CLL Coverage from Every Angle
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What to Consider When Selecting Targeted Agents for CLL

By: Meg Barbor, MPH
Posted: Monday, October 25, 2021

Although treatment approaches for front-line and relapsed chronic lymphocytic leukemia (CLL) or small lymphocytic leukemia are still informed by factors such as patient-risk profile (del17p, IGHV), comorbidities, and patient preference, the treatment landscape is now dominated by targeted therapy, according to Jennifer R. Brown, MD, PhD, Director of the CLL Center at Dana-Farber Cancer Institute, Boston. “The tolerability of targeted agents has led them to largely take over, and appropriately so,” she said in her presentation during the NCCN 2021 Virtual Congress: Hematologic Malignancies.

Patients with CLL now have options. Most patients can choose between continuous therapy with one of several Bruton’s tyrosine kinase (BTK) inhibitors (ie, ibrutinib and acalabrutinib) or 1 year of time-limited therapy with venetoclax plus an anti-CD20 antibody (typically obinutuzumab in the front-line setting and rituximab in the relapsed setting). According to Dr. Brown, early data on the novel BTK inhibitor zanubrutinib are encouraging, with an 18-month progression-free survival of more than 90% among patients with 17p deletion in the front-line setting. Many patients experience a reasonable duration of benefit with BTK inhibitors, but some do require treatment discontinuation because of adverse events. Recent data from head-to-head trials of both acalabrutinib and zanubrutinib against ibrutinib have demonstrated improved safety profiles for the next-generation drugs.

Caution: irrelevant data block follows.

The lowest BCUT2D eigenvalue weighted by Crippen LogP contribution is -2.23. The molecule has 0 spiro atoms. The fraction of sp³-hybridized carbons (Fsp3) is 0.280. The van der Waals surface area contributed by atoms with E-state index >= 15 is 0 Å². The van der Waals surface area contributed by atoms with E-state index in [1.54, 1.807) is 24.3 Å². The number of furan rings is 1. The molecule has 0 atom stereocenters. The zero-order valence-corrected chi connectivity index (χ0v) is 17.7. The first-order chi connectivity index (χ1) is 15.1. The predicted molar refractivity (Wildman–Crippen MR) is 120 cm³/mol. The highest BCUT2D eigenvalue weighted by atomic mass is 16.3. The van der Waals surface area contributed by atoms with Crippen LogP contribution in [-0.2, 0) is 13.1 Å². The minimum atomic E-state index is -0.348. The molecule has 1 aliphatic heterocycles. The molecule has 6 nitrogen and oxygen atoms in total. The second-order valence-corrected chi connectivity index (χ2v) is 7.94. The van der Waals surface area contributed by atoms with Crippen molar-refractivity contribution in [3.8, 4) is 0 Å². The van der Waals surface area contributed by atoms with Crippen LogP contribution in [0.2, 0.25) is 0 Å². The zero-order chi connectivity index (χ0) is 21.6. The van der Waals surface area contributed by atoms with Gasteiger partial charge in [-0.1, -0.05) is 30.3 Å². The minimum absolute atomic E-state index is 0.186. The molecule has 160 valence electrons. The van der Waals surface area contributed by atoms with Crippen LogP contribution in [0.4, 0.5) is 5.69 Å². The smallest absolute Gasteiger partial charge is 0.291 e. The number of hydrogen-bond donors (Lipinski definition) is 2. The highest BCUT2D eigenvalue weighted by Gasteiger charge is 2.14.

Although significant progress has been made in the field, important questions remain, commented Dr. Brown. For instance, is continuous or time-limited therapy preferred in particular categories of patients (eg, those with 17p or IGHV)? Is there a preferred agent regimen and sequence in each category? “We don’t know the answer to most of these questions as of yet, but we’re working on it,” she added.

According to Dr. Brown, another important question concerns chemoimmunotherapy. In patients with mutated IGHV, venetoclax/obinutuzumab can lead to long durations of remission off therapy, but chemoimmunotherapy also appears to be a viable option for these patients. “This is the group where chemoimmunotherapy is still most reasonable, because of the potential very long-term durability of response, or even cure, with follow-up in excess of 10 years,” she said. Follow-up is still much shorter with venetoclax/obinutuzumab, she noted.

For patients with 17p deletions, the data support the use of a continuous BTK inhibitor. However, according to Dr. Brown, these patients should also be referred for clinical trials in which multidrug combinations are being tested and measurable residual disease monitoring is conducted.

Disclosure: For full disclosures of Dr. Brown, visit nccn.org/hem.



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